# How would I find the solution to $\sin x= \frac{1}{\sqrt{5}}$ manually?

I'm laboring through my trigonometric course and I get stuck at the following problem:

"How many solution do we have for this equation in the range $$[-5\pi, 3\pi]$$ $$cot(x)=2$$

I figure this must mean that

$$\frac{\cos(x)}{\sin(x)}=2$$

$$\cos(x)=2\sin(x)$$

I don't really know any trigonometric identity that applies, but I try taking the square of both sides:

$$\cos^2(x)=4\sin^2(x)$$

If we use the fact that $$\sin^2(x)+\cos^2(x)=1$$ then:

$$1-\sin^2(x)=4\sin^2x$$ $$1=5\sin^2(x)$$ $$\frac{1}{5}=\sin^2(x)$$ $$\frac{1}{\sqrt{5}}=\sin(x)$$

This really doesn't help much though. I'm supposed to figure out the solution for $$x$$, so the angle. I'm supposed to answer every question without using a calculator and I can't really see how I can arrive at $$\frac{1}{\sqrt{5}}$$ using any of the known identities for $$\sin(x)$$.....

• You don't have to solve this equation manually, or numerically, in order to figure out how many solutions there are. Try drawing a sketch of $\sin^2 x$ in the given range. How many times does it take each value? Commented Jan 24, 2023 at 14:01
• You only need to find the number of solutions. Do you know how to sketch the graph $y= \cot x$? Sketch the graph then draw the line $y=2$ and count the number of intersections. You can also use that cotangent is periodic and bijective on $[0, \pi]$. Commented Jan 24, 2023 at 14:02
• You're probably more familiar with the graph of $y=\tan x$. The given equation is equivalent to $\tan x= \tfrac12$. How many times does the line $y=\tfrac12$ intersect the graph of $y=\tan x$ in that range? Commented Jan 24, 2023 at 14:04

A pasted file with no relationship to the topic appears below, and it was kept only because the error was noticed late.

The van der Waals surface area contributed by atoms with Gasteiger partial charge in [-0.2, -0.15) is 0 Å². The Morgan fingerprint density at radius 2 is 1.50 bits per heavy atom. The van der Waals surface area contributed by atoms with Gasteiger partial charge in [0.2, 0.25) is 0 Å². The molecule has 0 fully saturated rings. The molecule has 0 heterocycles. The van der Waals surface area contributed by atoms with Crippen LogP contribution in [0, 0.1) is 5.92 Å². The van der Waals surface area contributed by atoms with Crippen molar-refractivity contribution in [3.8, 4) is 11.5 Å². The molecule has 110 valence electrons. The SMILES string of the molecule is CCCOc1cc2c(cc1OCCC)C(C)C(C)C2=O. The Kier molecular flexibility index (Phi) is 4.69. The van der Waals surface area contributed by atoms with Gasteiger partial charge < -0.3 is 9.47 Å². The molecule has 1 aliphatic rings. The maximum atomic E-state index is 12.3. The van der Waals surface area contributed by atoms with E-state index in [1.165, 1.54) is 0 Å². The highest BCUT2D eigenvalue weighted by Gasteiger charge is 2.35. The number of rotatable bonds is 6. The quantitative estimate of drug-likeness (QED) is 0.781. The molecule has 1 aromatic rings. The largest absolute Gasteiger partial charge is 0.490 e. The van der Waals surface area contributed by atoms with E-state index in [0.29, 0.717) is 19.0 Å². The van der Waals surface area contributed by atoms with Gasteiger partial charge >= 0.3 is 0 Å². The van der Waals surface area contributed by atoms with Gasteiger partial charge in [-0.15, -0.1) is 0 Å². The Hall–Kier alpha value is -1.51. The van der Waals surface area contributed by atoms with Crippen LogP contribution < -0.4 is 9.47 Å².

• From $\sin^2 x=\frac15$, you can't deduce $\sin x=1/\sqrt 5$. Do you see why? Commented Jan 24, 2023 at 14:31
• @Vasili: I think you must mean $(0,\pi)$. Commented Jan 24, 2023 at 14:36

This goes off topic, but it is possible to find a solution for $$\sin(x)=1/\sqrt{5}$$ for (e.g.) $$x$$ close to 0 by series inversion by hand.

Starting with the expansion $$$$y = \sin(x)=x-\frac{x^3}{3!}+\frac{x^5}{5!}-\frac{x^7}{7!}+...$$$$

and assuming that $$x = a_0y + a_1y^3 + a_2y^5$$, inserting this into the above equation gives that

$$$$y = a_0y+y^3\left(a_1 - \frac{a_0^3}{3!}\right) + y^5\left(a_2 - \frac{3a_0^2a_1}{3!} + \frac{a_0^5}{5!} \right) + O(y^7)$$$$

Solving for the coefficients gives $$x = y+\frac{y^3}{6}+\frac{3y^5}{40} + O(y^7)$$. Now, setting $$y=\sin(x)=1/\sqrt{5} \approx 1/2.25$$ gives that one solution to $$\sin(x)=1/\sqrt{5}$$ is approximately $$0.4603...$$. The exact is $$0.4636...$$ which is quite close.

We want to find $$x$$ in degrees for which $$\sin{x} = \frac{1}{\sqrt{5}} \hspace{10mm} (1)$$

So easiest way to find $$x$$ is we know that from $$\sin{x}$$ is ratio of perpendicular over hypotenuses in . So from $$(1)$$ we know that a right angle triangle whose perpendicular is 1, hypotenuses is $$\sqrt{5}$$ and base is 2. So with the help of ruler make a line in $$x-axis$$ of 2 units and in $$y-axis$$ 1 units. Then make a line joining both of these points $$(2,0) \And (0,1)$$. And then with the help of protractor measure the angle between $$x-axis$$ and that line we just made joining the 2 points.